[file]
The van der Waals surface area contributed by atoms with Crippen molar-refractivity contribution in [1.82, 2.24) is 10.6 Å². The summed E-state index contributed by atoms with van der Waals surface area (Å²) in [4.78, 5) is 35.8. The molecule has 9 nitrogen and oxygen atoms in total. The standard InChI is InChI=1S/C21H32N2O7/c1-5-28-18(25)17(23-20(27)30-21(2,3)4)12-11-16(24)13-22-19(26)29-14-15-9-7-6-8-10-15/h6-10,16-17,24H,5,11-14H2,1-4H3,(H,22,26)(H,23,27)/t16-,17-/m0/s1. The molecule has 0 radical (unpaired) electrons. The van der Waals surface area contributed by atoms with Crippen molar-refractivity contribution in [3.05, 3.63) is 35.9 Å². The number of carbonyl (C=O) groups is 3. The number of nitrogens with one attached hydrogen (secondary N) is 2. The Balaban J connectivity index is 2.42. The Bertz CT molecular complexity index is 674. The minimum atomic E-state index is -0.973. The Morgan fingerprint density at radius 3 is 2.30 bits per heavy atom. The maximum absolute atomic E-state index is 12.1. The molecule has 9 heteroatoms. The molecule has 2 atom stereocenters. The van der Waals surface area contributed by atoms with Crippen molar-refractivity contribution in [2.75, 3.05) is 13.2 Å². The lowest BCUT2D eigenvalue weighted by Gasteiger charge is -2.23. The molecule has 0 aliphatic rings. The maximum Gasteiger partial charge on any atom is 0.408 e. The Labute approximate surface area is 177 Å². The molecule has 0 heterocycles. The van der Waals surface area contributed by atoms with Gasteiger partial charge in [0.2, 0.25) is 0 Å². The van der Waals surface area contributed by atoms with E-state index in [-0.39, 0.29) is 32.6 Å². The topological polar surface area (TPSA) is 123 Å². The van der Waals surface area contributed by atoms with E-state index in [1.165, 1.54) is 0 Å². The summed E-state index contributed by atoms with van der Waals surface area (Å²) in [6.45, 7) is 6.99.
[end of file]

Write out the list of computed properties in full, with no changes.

The van der Waals surface area contributed by atoms with Crippen molar-refractivity contribution in [1.82, 2.24) is 10.6 Å². The summed E-state index contributed by atoms with van der Waals surface area (Å²) in [4.78, 5) is 35.8. The molecule has 9 nitrogen and oxygen atoms in total. The standard InChI is InChI=1S/C21H32N2O7/c1-5-28-18(25)17(23-20(27)30-21(2,3)4)12-11-16(24)13-22-19(26)29-14-15-9-7-6-8-10-15/h6-10,16-17,24H,5,11-14H2,1-4H3,(H,22,26)(H,23,27)/t16-,17-/m0/s1. The molecule has 0 radical (unpaired) electrons. The van der Waals surface area contributed by atoms with Crippen molar-refractivity contribution in [3.05, 3.63) is 35.9 Å². The number of carbonyl (C=O) groups is 3. The number of nitrogens with one attached hydrogen (secondary N) is 2. The Balaban J connectivity index is 2.42. The Bertz CT molecular complexity index is 674. The minimum atomic E-state index is -0.973. The Morgan fingerprint density at radius 3 is 2.30 bits per heavy atom. The maximum absolute atomic E-state index is 12.1. The molecule has 9 heteroatoms. The molecule has 2 atom stereocenters. The van der Waals surface area contributed by atoms with Crippen molar-refractivity contribution in [2.75, 3.05) is 13.2 Å². The lowest BCUT2D eigenvalue weighted by Gasteiger charge is -2.23. The molecule has 0 aliphatic rings. The maximum Gasteiger partial charge on any atom is 0.408 e. The Labute approximate surface area is 177 Å². The molecule has 0 heterocycles. The van der Waals surface area contributed by atoms with Gasteiger partial charge in [0.2, 0.25) is 0 Å². The van der Waals surface area contributed by atoms with E-state index in [-0.39, 0.29) is 32.6 Å². The topological polar surface area (TPSA) is 123 Å². The van der Waals surface area contributed by atoms with E-state index in [1.165, 1.54) is 0 Å². The summed E-state index contributed by atoms with van der Waals surface area (Å²) in [6.45, 7) is 6.99.